Virginia Democrat Says ‘Forced Masking’ in Schools Violates First Amendment, Plans to Vote to End It

By Zachary Stieber
Zachary Stieber
Zachary Stieber
Zachary Stieber is a senior reporter for The Epoch Times based in Maryland. He covers U.S. and world news.
February 8, 2022Updated: February 8, 2022

A Virginia senator is promising to help pass a law barring school districts from compelling students to wear masks, asserting “forced masking” violates the U.S. Constitution’s First Amendment.

Virginia Sen. J. Chapman Petersen, a Democrat, said in a missive obtained by The Epoch Times that he plans to ask Virginia Gov. Glenn Youngkin, a Republican, to send down special legislation or amend existing legislation to end “the forced masking of children.”

“We will pass that with a bipartisan majority and this sad episode will finally end,” he said.

The Feb. 7 missive was sent to Fairfax County Public Schools superintendent Scott Brabrand.

Officials in Fairfax and multiple other school districts in the state have fought against Youngkin’s executive order prohibiting school mask mandates and on Feb. 4 won a temporary injunction against the order.

“Universal mask wearing has been a critical safety measure throughout the pandemic, especially during this most recent surge. We are committed to providing all students safe and in-person instruction. We believe that in order to do so, masks and our other layered prevention strategies must remain in place for now,” the district said in a statement after the ruling.

Petersen took offense to the announcement, questioning the claim that mask-wearing has been critical for safety.

Petersen said that he is unaware of any scientific basis for forcing children to wear masks and pointed to states with school mask mandates like New York having similar health outcomes to states like Florida with no mandates.

Epoch Times Photo
Virginia Sen. J. Chapman Petersen. (Virginia General Assembly)

“After a year, the data on student masking is easily found and it is overwhelming: the forced masking of school children has no correlation with community health,” Petersen said.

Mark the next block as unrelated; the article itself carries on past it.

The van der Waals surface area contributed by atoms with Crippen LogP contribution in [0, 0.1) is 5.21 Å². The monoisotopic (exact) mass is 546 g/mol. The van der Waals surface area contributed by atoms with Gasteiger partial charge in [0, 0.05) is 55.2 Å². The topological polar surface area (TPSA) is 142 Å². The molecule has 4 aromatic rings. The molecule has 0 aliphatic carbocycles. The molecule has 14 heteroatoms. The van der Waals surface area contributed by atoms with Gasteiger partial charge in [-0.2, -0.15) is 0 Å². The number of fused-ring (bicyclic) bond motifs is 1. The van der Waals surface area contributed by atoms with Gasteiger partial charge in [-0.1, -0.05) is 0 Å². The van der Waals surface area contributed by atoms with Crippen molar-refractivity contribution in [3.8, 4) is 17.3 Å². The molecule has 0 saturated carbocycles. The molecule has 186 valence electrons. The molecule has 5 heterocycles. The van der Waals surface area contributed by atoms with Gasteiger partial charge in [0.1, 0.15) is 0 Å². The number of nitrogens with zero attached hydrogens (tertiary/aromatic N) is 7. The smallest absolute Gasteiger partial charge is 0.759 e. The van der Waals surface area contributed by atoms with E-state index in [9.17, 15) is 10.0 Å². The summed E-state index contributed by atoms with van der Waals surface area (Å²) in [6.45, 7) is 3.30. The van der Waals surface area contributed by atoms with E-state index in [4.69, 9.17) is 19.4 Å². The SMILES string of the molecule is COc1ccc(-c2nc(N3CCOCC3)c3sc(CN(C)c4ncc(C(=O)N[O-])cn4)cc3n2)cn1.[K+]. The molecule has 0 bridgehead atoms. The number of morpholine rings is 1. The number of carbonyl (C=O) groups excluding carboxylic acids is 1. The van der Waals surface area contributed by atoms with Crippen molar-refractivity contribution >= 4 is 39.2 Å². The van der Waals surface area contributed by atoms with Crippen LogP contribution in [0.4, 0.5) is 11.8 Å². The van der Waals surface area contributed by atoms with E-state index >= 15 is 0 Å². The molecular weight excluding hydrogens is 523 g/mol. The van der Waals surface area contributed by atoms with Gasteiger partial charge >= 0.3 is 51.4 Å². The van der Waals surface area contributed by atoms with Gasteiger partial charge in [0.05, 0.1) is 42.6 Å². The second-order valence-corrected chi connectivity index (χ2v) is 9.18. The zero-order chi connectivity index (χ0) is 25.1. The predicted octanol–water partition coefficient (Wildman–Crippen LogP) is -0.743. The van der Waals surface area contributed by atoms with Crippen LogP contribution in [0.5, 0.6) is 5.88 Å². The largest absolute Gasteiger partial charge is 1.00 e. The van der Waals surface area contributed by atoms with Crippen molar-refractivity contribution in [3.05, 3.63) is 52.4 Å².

Many health experts now say mask mandates shouldn’t be in place, particularly in schools, and the governors of New Jersey, Delaware, and Connecticut on Feb. 7 announced plans to lift school masking requirements.

While Fairfax officials claimed their mask mandate is largely supported by parents and teachers, Petersen said he was skeptical because he’s been contacted by many parents and staffers in recent weeks “who want to speak out against forced child masking but are afraid of the consequences.”

Petersen said he sees the decision to wear a mask as a political decision since there is little data to back the choice, and that therefore Brabrand’s mask mandate violates the Constitution.

“In other words, by wearing a mask in a public setting, the wearer is able to communicate a political message, e.g. ‘I care about others’ or ‘I voted for Biden’ or even ‘I’m vaccinated,'” the senator wrote. “The ability to communicate a political message is the essence of our First Amendment, but coercing others into adopting that statement, especially a student in a public school, is the exact opposite. For this reason, your argument that ‘forced masking is popular’ is the very reason why this policy must end. You are forcing children to make a politcal statement that they (and their parents) may not believe. That violates the First Amendment.”

Virginia lawmakers stopped schools from closing in 2021 with the passage of Senate Bill 1303, needing to stop in “because school districts were failing to do the right thing for children,” the senator said, before pledging to likewise end mask mandates in schools.

Fairfax County Public Schools did not respond to a request for comment, nor did the office of Youngkin.

Petersen’s support for legislation barring school mask mandates is significant because, throughout the pandemic, Democrats have largely supported enacting or continuing such restrictions, and because the senator is a key swing vote in Virginia’s Senate.

If all Republicans and Petersen vote for a bill, and the rest of the Democrats vote against it, the 20–20 tie could be broken by Virginia Lt. Gov. Winsome Sears, a Republican who serves as president of the chamber.

Republicans also control the Virginia House of Delegates.

Related Topics